Thompson continued, “Such willful noncompliance with the subpoena would force the Select Committee to consider invoking the contempt of Congress procedures … which could result in a referral from the House of Representatives to the Department of Justice for criminal charges — as well as the possibility of having a civil action to enforce the subpoena brought against Mr. Meadows in his personal capacity.”
Earlier Thursday, Deputy Counsel Jonathan Su wrote to Meadows’ counsel, alerting him of Biden’s decision and noting “the unique and extraordinary circumstances where Congress is investigating an effort to obstruct the lawful transfer of power under our Constitution.”
Su told Terwilliger that Biden has already determined that executive privilege does not apply to specific subjects within the committee’s jurisdiction, such as “events within the White House on or about January 6, 2021; attempts to use the Department of Justice to advance a false narrative that the 2020 election was tainted by widespread fraud; and other efforts to alter election results or obstruct the transfer of power.”
Meadows was subpoenaed in September, and the committee has said that he has been “engaging” in talks over the conditions of handing over papers and appearing for a deposition since then.
However, weeks after the committee gave Meadows a “short” but indefinite extension of the original subpoena date, members are becoming more agitated and are debating whether and how to increase the pressure.
The committee is preparing to follow in the footsteps of Trump backer Steve Bannon.
The Justice Department said on Friday that a federal grand jury has indicted Bannon for contempt of Congress after he refused to comply with the committee’s subpoena.
“While we’re determined to get all the information we’re seeking, Mr. Meadows, Mr. Bannon, and others who go down this path won’t prevail in stopping the Select Committee’s effort getting answers for the American people about January 6th, making legislative recommendations to help protect our democracy, and helping ensure nothing like that day ever happens again,” Thompson and Cheney said.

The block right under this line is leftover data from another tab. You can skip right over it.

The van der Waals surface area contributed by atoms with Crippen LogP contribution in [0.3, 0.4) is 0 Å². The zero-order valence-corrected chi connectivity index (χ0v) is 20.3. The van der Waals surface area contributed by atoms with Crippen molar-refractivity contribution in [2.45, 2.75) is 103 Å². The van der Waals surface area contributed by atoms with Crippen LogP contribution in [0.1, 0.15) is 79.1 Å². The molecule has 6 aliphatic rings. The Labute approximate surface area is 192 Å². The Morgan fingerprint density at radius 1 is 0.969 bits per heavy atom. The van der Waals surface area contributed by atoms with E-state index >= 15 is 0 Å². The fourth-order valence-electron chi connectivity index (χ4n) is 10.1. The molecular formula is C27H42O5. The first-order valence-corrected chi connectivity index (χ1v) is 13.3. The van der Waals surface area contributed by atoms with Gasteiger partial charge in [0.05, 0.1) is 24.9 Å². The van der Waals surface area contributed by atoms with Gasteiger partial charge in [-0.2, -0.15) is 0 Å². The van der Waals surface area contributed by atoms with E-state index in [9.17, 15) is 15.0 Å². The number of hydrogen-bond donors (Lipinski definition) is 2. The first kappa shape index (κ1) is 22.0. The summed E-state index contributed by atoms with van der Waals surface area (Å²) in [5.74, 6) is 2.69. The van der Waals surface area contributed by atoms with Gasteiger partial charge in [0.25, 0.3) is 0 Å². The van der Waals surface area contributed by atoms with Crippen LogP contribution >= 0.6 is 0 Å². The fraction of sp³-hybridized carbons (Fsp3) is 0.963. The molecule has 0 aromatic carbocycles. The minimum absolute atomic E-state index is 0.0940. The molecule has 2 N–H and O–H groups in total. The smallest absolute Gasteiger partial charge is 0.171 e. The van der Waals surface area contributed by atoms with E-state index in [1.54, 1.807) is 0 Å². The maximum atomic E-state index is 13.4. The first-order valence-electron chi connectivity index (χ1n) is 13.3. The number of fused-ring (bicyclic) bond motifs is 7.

When asked whether the Bannon development has influenced the committee’s decision on how to proceed with Meadows, Rep. Jamie Raskin, who serves on the panel, said members look at each issue individually, but that any person subpoenaed is held to the same standard of the rule of law.
“I’m certain there will be little patience for anyone who is just blowing off congressional subpoenas,” the Maryland Democrat stated, acknowledging that members are not in town this week and will have to wait until next week to officially meet. “We have been moving promptly to respond to defiance to any House subpoenas.”
Rep. Adam Kinzinger of Illinois, one of two Republicans on the House panel, told CNN that he hopes Bannon’s charge “sends a chilling message” to anybody thinking about not working with the committee.
“This is certainly a good thing, and I hope it sends a chilling message to anybody else that was going to follow through like this,” he said.
Meadows’ lack of cooperation, as well as Bannon’s federal indictment, come after the committee said that it had questioned 150 people who are “engaged and participating” with its probe. To far, the committee has issued 35 subpoenas, including to former White House officials, Trump campaign officials, and organizers of rallies and activities before the January 6 assault.
On Tuesday, the committee also subpoenaed two former White House officials who worked closely with Meadows to learn more about his efforts to communicate with others relevant to the investigation, including Georgia election officials, organizers of January 6 events, and high-level Justice Department officials.